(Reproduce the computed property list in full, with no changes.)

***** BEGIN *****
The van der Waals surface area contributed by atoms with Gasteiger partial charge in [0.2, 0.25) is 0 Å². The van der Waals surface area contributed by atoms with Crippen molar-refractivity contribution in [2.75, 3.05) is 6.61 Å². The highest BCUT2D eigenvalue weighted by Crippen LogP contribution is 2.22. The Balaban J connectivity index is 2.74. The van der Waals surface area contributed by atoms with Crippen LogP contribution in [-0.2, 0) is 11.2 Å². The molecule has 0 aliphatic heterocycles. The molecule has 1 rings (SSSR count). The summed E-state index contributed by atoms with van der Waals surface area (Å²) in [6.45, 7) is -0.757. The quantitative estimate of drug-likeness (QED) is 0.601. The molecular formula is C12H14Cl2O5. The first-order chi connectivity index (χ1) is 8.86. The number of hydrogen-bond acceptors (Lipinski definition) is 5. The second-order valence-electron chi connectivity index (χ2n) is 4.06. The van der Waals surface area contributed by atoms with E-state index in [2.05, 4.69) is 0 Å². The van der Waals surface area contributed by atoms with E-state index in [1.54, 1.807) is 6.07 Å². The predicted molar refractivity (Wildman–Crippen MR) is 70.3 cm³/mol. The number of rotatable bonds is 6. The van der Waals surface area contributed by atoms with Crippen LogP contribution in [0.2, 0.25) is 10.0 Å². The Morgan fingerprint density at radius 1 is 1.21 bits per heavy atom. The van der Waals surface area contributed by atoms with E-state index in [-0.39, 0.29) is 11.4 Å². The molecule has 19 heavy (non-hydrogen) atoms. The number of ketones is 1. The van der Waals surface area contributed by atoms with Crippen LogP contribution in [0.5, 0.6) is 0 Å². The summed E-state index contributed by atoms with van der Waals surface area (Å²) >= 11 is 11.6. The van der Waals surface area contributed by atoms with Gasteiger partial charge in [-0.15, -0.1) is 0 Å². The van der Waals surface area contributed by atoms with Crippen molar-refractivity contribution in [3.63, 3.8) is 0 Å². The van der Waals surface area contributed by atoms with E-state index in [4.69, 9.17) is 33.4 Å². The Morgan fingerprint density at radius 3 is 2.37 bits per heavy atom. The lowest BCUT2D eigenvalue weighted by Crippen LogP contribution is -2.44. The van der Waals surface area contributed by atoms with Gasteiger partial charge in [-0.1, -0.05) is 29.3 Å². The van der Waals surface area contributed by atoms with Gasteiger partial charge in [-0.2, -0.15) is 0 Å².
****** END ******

The van der Waals surface area contributed by atoms with Gasteiger partial charge in [0.2, 0.25) is 0 Å². The van der Waals surface area contributed by atoms with Crippen molar-refractivity contribution in [2.75, 3.05) is 6.61 Å². The highest BCUT2D eigenvalue weighted by Crippen LogP contribution is 2.22. The Balaban J connectivity index is 2.74. The van der Waals surface area contributed by atoms with Crippen LogP contribution in [-0.2, 0) is 11.2 Å². The molecule has 0 aliphatic heterocycles. The molecule has 1 rings (SSSR count). The summed E-state index contributed by atoms with van der Waals surface area (Å²) in [6.45, 7) is -0.757. The quantitative estimate of drug-likeness (QED) is 0.601. The molecular formula is C12H14Cl2O5. The first-order chi connectivity index (χ1) is 8.86. The number of hydrogen-bond acceptors (Lipinski definition) is 5. The second-order valence-electron chi connectivity index (χ2n) is 4.06. The van der Waals surface area contributed by atoms with E-state index in [2.05, 4.69) is 0 Å². The van der Waals surface area contributed by atoms with E-state index in [1.54, 1.807) is 6.07 Å². The predicted molar refractivity (Wildman–Crippen MR) is 70.3 cm³/mol. The number of rotatable bonds is 6. The van der Waals surface area contributed by atoms with Crippen LogP contribution in [0.2, 0.25) is 10.0 Å². The Morgan fingerprint density at radius 1 is 1.21 bits per heavy atom. The van der Waals surface area contributed by atoms with E-state index in [-0.39, 0.29) is 11.4 Å². The molecule has 19 heavy (non-hydrogen) atoms. The number of ketones is 1. The van der Waals surface area contributed by atoms with Crippen LogP contribution in [0.5, 0.6) is 0 Å². The summed E-state index contributed by atoms with van der Waals surface area (Å²) >= 11 is 11.6. The van der Waals surface area contributed by atoms with Gasteiger partial charge in [-0.15, -0.1) is 0 Å². The van der Waals surface area contributed by atoms with Crippen molar-refractivity contribution in [3.63, 3.8) is 0 Å². The van der Waals surface area contributed by atoms with E-state index in [4.69, 9.17) is 33.4 Å². The Morgan fingerprint density at radius 3 is 2.37 bits per heavy atom. The lowest BCUT2D eigenvalue weighted by Crippen LogP contribution is -2.44. The van der Waals surface area contributed by atoms with Gasteiger partial charge in [-0.1, -0.05) is 29.3 Å². The van der Waals surface area contributed by atoms with Gasteiger partial charge in [-0.2, -0.15) is 0 Å².